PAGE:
In Croft’s early years he joined forces with Cyril Ornadel. Ornadel was a highly respected and accomplished composer and musical director and together they produced songs for Variety shows for the BBC, as well as a number of very successful pantomimes. Together they wrote two or three hundred songs for BBC Variety; Croft writing the lyrics and Ornadel composing and arranging the music.
In 1956, building on their success as a team, and Ornadel’s love of musical theatre, Ornadel wrote his first score; a musical called Star Maker with Croft again writing the lyrics. The show was a Jack Hulbert and Cicely Courtneidge vehicle that toured the regions with enormous success.
The Pied Piper
Two years later in 1958 they joined forces again to write The Pied Piper for Gary Miller, which played at the Connaught Theatre, Worthing. It never made it to London due to the premature death of Gary Miller. Max Bacon, the well-known comic also died before the transfer.
In 1963 Ornadel again worked with Croft to provide the score for an adaptation of H. G. Wells's novel Ann Veronica, at the Cambridge Theatre, London with Dame Dorothy Tutin and Hy Hazel. This musical also featured wonderful performances by Arthur Lowe and Ian Lavender.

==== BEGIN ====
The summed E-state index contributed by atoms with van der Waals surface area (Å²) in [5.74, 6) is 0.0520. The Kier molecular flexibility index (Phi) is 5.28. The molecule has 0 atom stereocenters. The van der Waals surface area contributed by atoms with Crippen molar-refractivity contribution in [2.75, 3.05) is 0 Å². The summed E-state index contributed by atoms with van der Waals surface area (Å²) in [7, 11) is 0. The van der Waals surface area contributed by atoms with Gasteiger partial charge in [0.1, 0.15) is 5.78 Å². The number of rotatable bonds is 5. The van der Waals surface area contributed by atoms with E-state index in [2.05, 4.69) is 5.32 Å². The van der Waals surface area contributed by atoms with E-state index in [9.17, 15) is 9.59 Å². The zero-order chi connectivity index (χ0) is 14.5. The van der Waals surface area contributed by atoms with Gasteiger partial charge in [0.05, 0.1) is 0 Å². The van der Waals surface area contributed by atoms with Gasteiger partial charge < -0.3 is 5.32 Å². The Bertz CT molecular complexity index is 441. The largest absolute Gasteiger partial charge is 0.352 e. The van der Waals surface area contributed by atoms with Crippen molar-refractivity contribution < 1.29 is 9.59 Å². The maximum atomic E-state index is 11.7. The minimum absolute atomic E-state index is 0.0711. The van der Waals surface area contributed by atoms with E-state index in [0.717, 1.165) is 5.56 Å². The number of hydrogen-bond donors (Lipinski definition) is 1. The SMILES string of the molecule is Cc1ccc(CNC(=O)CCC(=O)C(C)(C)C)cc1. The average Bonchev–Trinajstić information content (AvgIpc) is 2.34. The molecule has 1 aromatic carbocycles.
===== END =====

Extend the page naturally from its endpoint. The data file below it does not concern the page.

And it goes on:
The story dealt with contemporary political issues of the time, concentrating specifically on feminist issues. Quite an unusual topic for Croft to tackle! In the course of the action the heroine matures from an innocent and naïve girl to a representative of the ‘New Woman’. The creation of this musical came about when Frank Wells, the son of H.G Wells, agreed to let Croft have the musical rights for a couple of years to see what he could make of it. After four years of fund- raising Ann Veronica opened at the Belgrade Theatre, Coventry, and then later transferred to the Cambridge Theatre, London on the 17th April, 1969. The script was written by Frank Wells and Ronald Gow, lyrics by David Croft and music by Cyril Ornadel.
Another wonderful Croft / Ornadel collaboration was the production of a selection of the Beatrix Potter tales recorded for radio and the HMV Junior Record Club. The Music was again written and arranged by Ornadel with Croft writing the lyrics for the songs. The stories were narrated by the actress Vivien Leigh. The adaptations were charming and it would take a hard heart not to melt at naughty Peter Rabbit’s wistful "Why do I do it?" and perhaps the utterly delightful “I’m a country mouse” sung by a young David and a premonition as to where he would spend his happiest times. With his huge family in the country!